Basic Legal Information on Japan – Types of Legal Business Entities in Japan
This is the third in a series of articles from GVA LPC providing basic legal information to foreign companies and individuals that are planning to do business in Japan. This series of articles will highlight Japanese laws and regulations which are central to their need to smoothen their business venture into the Japanese market.
Foreign business operators need to be well prepared for setting up their businesses in Japan. This article will briefly explain the types of business entities in Japan. The following are the type of legal business entities that a foreign business operator can consider when they want to expand this business in Japan.
A. Representative office
Representative offices are established for carrying out preparatory and supplemental tasks aimed at enabling foreign companies to engage in full-scale business operations in Japan. These offices may conduct market surveys, collect information or other activities, but they are not allowed to do business (engage in sales activities) in Japan. The establishment of representative offices does not require registration and paid-up capital. A representative office cannot open a bank account or lease real estate in its own name, there any agreements for such purposes must instead be executed by the head office of the foreign company or the representative at the representative office in an individual capacity.
B. Branch office
Branch offices are established for foreign companies to carry out their sales activities in Japan and does not have its own legal corporate status; therefore, the foreign company (head office) is ultimately responsible for all debts and credits generated by the activities of its Japanese branch office. Foreign companies wishing to set up a branch office in Japan must register in following the Japanese Companies Act. The branch office can begin business operations as soon as an office location is secured, the branch office representative determined, and the necessary information registered.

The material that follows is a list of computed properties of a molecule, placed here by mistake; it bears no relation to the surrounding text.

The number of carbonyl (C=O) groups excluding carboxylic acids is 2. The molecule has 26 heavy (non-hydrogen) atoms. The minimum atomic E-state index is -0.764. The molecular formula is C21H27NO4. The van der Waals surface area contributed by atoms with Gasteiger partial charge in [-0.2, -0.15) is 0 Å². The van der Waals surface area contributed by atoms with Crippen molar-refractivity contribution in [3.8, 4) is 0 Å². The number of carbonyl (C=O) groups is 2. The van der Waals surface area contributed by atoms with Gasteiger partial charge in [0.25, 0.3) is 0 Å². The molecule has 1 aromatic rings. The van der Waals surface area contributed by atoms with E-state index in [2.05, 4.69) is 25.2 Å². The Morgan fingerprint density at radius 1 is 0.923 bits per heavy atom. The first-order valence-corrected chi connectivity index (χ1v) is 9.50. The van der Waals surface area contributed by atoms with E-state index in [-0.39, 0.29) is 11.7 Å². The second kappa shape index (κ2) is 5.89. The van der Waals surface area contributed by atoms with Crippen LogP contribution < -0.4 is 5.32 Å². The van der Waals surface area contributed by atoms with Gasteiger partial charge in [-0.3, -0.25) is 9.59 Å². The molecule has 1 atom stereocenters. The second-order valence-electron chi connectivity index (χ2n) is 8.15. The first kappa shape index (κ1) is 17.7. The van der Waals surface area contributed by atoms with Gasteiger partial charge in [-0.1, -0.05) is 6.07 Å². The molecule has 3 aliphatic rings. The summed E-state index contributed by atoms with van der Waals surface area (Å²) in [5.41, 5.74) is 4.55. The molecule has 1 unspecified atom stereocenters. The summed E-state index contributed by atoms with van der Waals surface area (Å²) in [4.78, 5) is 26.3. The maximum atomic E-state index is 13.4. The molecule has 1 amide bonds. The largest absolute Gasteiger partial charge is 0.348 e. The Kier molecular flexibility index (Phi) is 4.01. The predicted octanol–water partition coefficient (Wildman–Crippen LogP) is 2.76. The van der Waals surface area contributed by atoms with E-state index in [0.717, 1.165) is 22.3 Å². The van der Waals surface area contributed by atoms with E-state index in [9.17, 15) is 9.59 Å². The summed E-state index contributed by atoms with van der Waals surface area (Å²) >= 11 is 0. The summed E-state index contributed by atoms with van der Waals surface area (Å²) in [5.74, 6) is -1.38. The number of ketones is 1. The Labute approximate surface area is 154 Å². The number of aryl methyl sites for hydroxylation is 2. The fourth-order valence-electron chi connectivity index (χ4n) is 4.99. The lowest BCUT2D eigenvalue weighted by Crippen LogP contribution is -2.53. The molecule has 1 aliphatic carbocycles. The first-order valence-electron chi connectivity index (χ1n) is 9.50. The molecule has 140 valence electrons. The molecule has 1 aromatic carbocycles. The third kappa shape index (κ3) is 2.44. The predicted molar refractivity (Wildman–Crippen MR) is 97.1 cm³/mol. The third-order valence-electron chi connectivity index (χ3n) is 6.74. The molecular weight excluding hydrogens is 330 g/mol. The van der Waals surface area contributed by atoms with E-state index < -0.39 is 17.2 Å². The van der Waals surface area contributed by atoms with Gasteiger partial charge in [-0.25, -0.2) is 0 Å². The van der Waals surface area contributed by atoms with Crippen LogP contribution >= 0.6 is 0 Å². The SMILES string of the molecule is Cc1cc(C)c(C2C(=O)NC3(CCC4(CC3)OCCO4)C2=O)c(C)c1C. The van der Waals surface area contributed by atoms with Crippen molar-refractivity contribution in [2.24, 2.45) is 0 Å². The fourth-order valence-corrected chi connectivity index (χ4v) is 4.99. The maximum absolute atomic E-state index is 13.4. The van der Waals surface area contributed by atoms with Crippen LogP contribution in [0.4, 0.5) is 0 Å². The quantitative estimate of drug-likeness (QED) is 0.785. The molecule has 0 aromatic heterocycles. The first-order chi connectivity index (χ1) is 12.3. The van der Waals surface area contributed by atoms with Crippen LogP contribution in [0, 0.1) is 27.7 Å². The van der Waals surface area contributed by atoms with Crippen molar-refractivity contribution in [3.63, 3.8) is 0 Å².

A Japanese branch office provides services in Japan that have been decided and authorized by the head office, and ordinarily is not expected to engage in independent decision making. A Japanese branch office may open local bank accounts and lease real estate in its own name.
C. Subsidiary company (Japanese Subsidiary)
Under the Japanese Companies Act, there are several “business vehicles” that a foreign company can establish in doing business in Japan; namely: (i) Joint-Stock Corporation (Kabushiki-Kaisha (K.K.), (ii) Limited Liability Company (Godo-Kaisha), (iii) Unlimited Partnerships (Gomei-Kaisha), and (iv) Limited Partnerships (Goshi-Kaisha).
In practice, a foreign tends to choose to establish a Joint-stock corporation or a Limited liability company as their “business vehicles”. Both Joint-Stock Corporation or Limited Liability Company are chosen in practice because foreign companies can prove the amount invested by foreigners easily, as the amount of stated capital of Joint-Stock Corporation (Kabushiki-Kaisha (K.K.)) or Limited Liability Company (Godo-Kaisha) are publicly announced in a register. As for Unlimited Partnerships and Limited Partnerships (Goshi-Kaisha), these types of “business vehicles” are rarely chosen in practice because equity participants bear unlimited rather than limited liability. All types of subsidiary companies can be established in Japan by completing the required procedures stipulated by law and then registering the corporation.